A Facebook acquaintance, someone I know out in the real world, too, but haven't seen in person for so long she's slid into being a virtual friend, commented that the recent spate of deaths didn't worry her -- she didn't know any of the people who died. News flash: it doesn't matter. Viruses are like urban legends. All it takes is a friend of a friend to pass it along. The experts are pretty well united on the way COVID-19 is traveling now is primarily community transmission. You know, someone is walking around infected but asymptomatic, that someone doesn't bother wearing a mask in the lobby at the post office or while shopping at Larry's, the virus hangs in the air (viruses are tiny; they can float around for hours before settling on surfaces), other people inhale it, and the next thing you know a dozen people who were unlucky enough to be in the store when Joe Asshole picked up his case of bad beer are now infected too. Because Joe Asshole figures he didn't need to wear a mask in a public place. Because, you know, Freedom.
A small digression: I have absolutely no idea why the public health community spent so much time telling us all to wash our hands and be careful about what we touched when COVID-19 is so clearly airborne. The virus enters the body through respiration; it spreads when you cough, sneeze, or simply exhale. Airborne. Masking was (and is) a whole lot more important than bathing in Purell. Hand washing and sanitation are important, but I think they got emphasized at the cost of not making the masks seem as important as they are. I'd read descriptions of super spreader events and wonder again why the experts weren't laying it on thick about airborne infections. I mean, when you have half the people at a choir practice getting sick did the epidemiologists seriously believe that the victims all contracted the illness from touching a restroom door handle?
In any case, those of us who do worry enough to keep wearing face masks might as well brace ourselves for another six or seven months minimum of doing so. Yes, I know there is hope a vaccine (or vaccines) will be out in December. But what are the odds it's going to reach the average person quickly? It took me three trips to the Houghton Walgreens to get a flu shot; the first two times they were sold out. How fast and easy can we realistically expect obtaining a COVID vaccine to be? The answer is probably "not very."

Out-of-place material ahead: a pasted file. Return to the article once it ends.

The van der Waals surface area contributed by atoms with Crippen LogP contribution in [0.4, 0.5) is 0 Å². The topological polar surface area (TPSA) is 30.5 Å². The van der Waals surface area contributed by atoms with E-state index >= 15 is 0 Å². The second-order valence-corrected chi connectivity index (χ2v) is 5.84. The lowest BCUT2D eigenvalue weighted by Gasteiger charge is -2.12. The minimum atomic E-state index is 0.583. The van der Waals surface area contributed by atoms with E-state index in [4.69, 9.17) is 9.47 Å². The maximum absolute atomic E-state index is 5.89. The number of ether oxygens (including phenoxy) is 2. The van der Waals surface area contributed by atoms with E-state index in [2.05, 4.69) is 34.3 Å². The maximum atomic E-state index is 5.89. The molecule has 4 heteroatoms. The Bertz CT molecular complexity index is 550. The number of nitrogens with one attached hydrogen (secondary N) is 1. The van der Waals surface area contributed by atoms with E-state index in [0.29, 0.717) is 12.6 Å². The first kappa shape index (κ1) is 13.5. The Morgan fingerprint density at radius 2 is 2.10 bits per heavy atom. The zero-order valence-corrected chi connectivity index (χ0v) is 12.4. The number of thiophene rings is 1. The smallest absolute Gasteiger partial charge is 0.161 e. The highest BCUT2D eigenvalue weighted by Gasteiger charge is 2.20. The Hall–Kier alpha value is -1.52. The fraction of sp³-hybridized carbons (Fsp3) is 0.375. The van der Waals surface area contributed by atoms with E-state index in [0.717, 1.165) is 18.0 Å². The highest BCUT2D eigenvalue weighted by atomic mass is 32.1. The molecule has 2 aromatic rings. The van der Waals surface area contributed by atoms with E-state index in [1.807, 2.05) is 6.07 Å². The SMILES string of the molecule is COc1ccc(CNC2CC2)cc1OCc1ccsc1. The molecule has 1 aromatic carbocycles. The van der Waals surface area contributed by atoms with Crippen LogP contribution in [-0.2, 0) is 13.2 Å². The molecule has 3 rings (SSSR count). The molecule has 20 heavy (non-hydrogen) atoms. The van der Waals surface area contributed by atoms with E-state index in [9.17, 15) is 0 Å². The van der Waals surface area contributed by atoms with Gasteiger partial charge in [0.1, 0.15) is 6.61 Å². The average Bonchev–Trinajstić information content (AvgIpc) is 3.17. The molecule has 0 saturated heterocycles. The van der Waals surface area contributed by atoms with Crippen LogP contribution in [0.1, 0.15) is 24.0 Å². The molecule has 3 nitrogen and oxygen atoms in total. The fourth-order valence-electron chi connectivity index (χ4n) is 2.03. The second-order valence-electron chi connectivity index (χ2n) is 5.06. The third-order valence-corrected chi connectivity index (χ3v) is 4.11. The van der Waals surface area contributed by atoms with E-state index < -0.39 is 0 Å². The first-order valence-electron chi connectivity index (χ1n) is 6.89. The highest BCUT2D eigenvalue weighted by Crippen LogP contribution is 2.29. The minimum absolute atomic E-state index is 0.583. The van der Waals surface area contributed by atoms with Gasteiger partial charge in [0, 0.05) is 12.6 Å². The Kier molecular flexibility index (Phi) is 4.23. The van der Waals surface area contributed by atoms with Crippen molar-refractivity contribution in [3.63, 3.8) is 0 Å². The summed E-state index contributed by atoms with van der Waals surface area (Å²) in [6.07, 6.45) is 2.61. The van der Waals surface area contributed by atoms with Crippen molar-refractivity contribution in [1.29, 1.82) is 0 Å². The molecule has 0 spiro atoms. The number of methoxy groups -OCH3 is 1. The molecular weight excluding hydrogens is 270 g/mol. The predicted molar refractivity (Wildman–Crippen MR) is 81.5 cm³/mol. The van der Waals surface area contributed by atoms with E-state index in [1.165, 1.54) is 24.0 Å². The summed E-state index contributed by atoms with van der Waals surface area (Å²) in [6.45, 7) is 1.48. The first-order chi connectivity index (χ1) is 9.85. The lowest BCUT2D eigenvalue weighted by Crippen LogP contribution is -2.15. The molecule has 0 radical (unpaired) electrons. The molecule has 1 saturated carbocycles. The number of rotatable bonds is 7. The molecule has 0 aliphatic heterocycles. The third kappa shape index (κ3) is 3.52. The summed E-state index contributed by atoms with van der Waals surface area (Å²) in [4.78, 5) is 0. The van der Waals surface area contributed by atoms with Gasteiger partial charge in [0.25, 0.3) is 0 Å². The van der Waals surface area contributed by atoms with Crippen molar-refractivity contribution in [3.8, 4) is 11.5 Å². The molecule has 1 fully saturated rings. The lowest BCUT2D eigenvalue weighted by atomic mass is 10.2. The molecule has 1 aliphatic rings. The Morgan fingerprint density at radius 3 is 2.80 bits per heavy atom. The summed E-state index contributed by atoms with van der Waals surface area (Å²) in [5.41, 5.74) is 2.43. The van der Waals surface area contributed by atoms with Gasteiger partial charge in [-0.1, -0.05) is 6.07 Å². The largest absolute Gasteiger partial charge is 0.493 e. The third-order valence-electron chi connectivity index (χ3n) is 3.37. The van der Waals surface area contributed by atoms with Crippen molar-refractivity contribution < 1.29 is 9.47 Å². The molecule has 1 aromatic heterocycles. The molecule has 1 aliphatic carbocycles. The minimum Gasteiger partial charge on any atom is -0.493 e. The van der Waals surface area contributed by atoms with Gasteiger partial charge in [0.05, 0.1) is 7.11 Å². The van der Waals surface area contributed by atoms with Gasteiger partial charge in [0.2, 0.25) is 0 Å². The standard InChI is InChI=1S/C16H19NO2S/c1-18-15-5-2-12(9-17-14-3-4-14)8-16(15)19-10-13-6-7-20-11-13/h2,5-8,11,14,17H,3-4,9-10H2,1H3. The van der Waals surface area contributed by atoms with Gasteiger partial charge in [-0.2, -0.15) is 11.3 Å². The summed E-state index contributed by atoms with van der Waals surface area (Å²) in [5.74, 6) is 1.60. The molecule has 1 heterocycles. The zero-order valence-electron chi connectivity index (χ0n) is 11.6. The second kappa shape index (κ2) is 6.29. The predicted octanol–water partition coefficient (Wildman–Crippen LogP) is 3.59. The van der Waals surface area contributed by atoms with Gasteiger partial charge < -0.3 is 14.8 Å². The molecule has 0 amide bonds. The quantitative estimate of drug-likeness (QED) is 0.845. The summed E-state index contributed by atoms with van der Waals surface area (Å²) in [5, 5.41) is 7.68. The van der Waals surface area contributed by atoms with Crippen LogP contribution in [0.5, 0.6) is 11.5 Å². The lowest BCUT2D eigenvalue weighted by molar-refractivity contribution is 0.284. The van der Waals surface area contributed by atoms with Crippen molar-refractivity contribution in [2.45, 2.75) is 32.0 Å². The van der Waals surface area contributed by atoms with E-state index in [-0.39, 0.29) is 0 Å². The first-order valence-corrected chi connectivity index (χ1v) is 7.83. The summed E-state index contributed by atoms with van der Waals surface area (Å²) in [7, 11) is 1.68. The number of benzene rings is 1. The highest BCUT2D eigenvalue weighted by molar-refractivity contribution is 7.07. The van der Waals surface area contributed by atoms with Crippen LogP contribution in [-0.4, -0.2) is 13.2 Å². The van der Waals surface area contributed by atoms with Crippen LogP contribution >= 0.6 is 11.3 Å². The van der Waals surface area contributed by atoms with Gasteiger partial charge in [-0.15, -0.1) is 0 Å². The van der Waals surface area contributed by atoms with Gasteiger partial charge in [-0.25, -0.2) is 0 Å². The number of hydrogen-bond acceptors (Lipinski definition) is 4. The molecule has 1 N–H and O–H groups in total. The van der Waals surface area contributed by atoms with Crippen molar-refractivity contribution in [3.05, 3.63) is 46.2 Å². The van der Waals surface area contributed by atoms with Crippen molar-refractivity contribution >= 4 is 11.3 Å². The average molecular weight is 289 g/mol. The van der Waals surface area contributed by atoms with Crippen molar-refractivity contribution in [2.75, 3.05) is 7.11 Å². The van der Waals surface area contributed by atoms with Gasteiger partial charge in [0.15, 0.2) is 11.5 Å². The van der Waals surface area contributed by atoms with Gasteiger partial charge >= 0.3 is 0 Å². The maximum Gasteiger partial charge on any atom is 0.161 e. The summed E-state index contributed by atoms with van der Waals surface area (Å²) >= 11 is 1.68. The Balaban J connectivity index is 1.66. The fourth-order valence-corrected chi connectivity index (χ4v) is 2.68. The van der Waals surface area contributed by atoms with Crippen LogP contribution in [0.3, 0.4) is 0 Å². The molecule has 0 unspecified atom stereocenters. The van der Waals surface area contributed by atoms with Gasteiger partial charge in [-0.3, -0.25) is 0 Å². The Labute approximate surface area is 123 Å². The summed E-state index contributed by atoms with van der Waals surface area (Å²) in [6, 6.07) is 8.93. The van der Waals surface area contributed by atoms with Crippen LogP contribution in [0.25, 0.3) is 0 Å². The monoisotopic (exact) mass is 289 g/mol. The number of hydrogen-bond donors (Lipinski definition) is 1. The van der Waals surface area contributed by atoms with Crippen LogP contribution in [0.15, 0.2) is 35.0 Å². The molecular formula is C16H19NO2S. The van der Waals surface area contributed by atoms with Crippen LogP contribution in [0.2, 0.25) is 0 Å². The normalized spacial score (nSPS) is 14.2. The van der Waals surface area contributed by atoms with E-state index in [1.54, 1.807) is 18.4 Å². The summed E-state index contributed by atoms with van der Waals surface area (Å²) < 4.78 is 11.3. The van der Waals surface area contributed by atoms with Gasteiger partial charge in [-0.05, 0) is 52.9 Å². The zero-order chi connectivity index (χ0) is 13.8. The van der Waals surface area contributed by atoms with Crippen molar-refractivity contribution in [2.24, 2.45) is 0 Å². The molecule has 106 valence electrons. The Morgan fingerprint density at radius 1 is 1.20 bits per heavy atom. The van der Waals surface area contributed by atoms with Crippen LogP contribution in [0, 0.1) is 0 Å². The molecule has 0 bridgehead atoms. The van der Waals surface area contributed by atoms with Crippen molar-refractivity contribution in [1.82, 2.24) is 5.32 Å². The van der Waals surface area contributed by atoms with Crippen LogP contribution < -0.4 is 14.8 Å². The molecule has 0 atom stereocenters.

I'm not the only pessimist drifting around who thinks some of the euphoria over vaccine breakthroughs is a tad premature. Tony Fauci doesn't think we'll be back to a possibly maskless society until sometime next fall, like maybe the last quarter of 2021. By then masks may have moved securely into one of those fashion accessories you don without thinking, like gloves in the winter.
Last spring the Younger Daughter and I were talking about the then very novel pandemic. I told her the way things were going (and this was back in April) that COVID-19 was going to move from being epidemic to being endemic. It was going to make a first pass through the population, pick off the most vulnerable, subside, and then come back and do it again: knock off the most vulnerable persons, subside, and then do it again. Each time around the death rate would be lower, not necessarily because we'd have gotten better at treating it but because there were fewer vulnerable people.
At the time, this pattern (aka seasonality) was a hot topic on the Sirius XM channel I could hear for free in the Focus. (I let my Sirius subscription lapse because I didn't spend enough time in the car to make it worth it, but when the pandemic hit Sirius opened up a few public interest channels.) I'd shelter in the shade of the Sparklight pole at the Graham County Fairgrounds, wander around the Intertubes on my notebook, and listen to various medical experts talk about COVID. Seasonality, a pattern of surging at certain times of the year, was seen as a definite possibility. My thought was it would resemble seasonal influenza: hit hard in the cold weather months, make whole bunches of people sick, bump up the death rates in nursing homes, and then go away for a few months.
Is that what's actually going to happen? I have no clue. It's equally likely the virus could decide to be like the Spanish flu, the strain of influenza that caused a global pandemic at the end of World War I. That flu hit hard in 1918 and 1919 and then seemingly disappeared. The winter of 2020-2021 could be the last one where we worry about this particular corona virus. You never know.